That can sometimes result in even worse jerkish behaviour after the visitor has left. Not saying that would happen in this case but abusers don’t like to be called out and they do tend to take out their frustration/anger/humiliation on their victim of choice.

It’s possible that they’ve achieved a sort of equilibrium in their relationship, that after being together so many years, the abuse is just routine for both of them (*you never met **my *parents). If so, she has as much invested in the abuse as he does. If she’s not asking for your help, stay out of it.

When the fireworks start, you might say something like “Should we go?” It may get the dick’s attention, and it shows you as being somewhat concerned, rather than intrusive.

You should only be concerned with yourself. That is, say “I don’t care to listen to this. I don’t have to. I am leaving. When you can talk in a positive manner, I will be happy to stay and visit. Etc.”

So far as the wife, how long have they been together?

So far as that goes, you can give her advice like leave him, get counseling, call and report elder abuse, etc. But if she does not follow your advice, THERE IS NOTHING MORE YOU CAN DO! So drop it after that (other than refusing to listen to this abuse yourself).

Note I know a lady in a similar situation and recently got to know her a WHOLE lot better. As it turns out, she is highly dysfunctional as well. And in some respects worse than her verbally abusive husband. So it is not a matter of her simply pulling up stakes and finding a better man - no one decent would have her for long. She is nuts!

Anyway as my dad said, you don’t know someone until you have lived with them for 7 years. So that lady may be comfortable with that situation - may not want to change. Maybe can’t change. (If she does want counseling, then by all means help her - give her rides and so forth.)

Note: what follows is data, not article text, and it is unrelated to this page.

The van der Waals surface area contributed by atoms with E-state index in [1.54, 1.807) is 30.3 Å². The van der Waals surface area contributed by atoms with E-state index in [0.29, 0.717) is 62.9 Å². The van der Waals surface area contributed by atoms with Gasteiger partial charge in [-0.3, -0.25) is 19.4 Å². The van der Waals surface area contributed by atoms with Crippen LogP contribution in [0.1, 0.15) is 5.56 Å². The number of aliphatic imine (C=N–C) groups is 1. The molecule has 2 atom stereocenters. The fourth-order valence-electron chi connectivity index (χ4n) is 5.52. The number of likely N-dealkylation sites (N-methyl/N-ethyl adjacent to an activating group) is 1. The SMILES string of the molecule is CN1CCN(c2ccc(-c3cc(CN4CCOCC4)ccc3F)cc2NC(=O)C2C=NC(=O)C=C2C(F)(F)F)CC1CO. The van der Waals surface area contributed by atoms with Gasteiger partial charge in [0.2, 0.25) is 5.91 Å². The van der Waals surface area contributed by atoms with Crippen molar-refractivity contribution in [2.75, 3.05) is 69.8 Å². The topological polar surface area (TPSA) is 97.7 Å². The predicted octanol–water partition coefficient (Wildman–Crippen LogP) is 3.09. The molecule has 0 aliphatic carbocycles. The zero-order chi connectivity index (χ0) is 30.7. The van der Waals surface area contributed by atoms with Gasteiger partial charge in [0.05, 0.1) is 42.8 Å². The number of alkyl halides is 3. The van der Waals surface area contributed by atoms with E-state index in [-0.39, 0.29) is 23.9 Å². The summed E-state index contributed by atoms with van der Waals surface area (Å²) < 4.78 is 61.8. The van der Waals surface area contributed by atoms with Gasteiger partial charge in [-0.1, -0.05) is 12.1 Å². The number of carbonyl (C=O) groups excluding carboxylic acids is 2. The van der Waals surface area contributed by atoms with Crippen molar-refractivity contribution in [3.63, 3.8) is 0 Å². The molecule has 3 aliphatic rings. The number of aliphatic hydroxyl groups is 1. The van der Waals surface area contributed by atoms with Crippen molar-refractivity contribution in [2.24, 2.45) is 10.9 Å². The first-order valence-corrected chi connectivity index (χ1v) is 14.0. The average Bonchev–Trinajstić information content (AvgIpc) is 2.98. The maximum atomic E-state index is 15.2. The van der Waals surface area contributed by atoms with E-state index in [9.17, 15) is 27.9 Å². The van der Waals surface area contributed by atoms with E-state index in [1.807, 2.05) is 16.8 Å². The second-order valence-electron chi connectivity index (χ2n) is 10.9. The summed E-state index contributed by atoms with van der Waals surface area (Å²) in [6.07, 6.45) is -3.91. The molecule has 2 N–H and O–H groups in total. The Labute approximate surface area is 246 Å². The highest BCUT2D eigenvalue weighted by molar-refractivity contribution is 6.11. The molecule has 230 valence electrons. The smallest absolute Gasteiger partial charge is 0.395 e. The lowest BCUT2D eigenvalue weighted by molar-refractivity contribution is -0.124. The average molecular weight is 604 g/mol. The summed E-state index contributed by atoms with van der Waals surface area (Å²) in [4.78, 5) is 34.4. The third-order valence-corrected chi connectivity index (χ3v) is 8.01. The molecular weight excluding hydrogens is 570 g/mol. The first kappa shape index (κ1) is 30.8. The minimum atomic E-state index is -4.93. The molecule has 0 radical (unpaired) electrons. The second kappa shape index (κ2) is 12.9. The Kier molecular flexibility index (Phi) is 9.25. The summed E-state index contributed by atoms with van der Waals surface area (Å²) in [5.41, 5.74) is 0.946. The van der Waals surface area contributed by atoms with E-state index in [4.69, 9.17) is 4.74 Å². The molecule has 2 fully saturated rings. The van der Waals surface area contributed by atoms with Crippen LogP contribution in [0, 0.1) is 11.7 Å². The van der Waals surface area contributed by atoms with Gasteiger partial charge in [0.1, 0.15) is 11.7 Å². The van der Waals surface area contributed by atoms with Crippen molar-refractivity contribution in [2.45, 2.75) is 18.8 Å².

I’ll second this.

My Dad and I have a relationship that bears something of a resemblance to Frank and Marie on Everybody Loves Raymond. But if you paid attention to the show, it was clear that they really loved each other. And with my Dad, we don’t actually mean a lot of the things we say to each other–it’s just how we’ve gotten into the habit of interacting. But if a stranger heard us, he would certainly think that we hated or despised each other.

My philosophy is that the only solution to abuse is to stand up against it.

Abusers do not attack the weak, they attack people who do not fight back. This is an important distinction because it means that you can end the abuse if you fight back and don’t win every fight.

However, as jabiru mentioned, sometimes when you fight back the abuse can escalate before it goes away. Even if there is a risk of escalation, I think the solution is to assess the risk and fight back anyway.

In this situation if the abuse is only verbal, and not physical, then it’s safe to say something to asshole George. You can look at things like whether George has a history of violence, guns in the house, or social standing in his community. These factors will make escalation into violence less likely.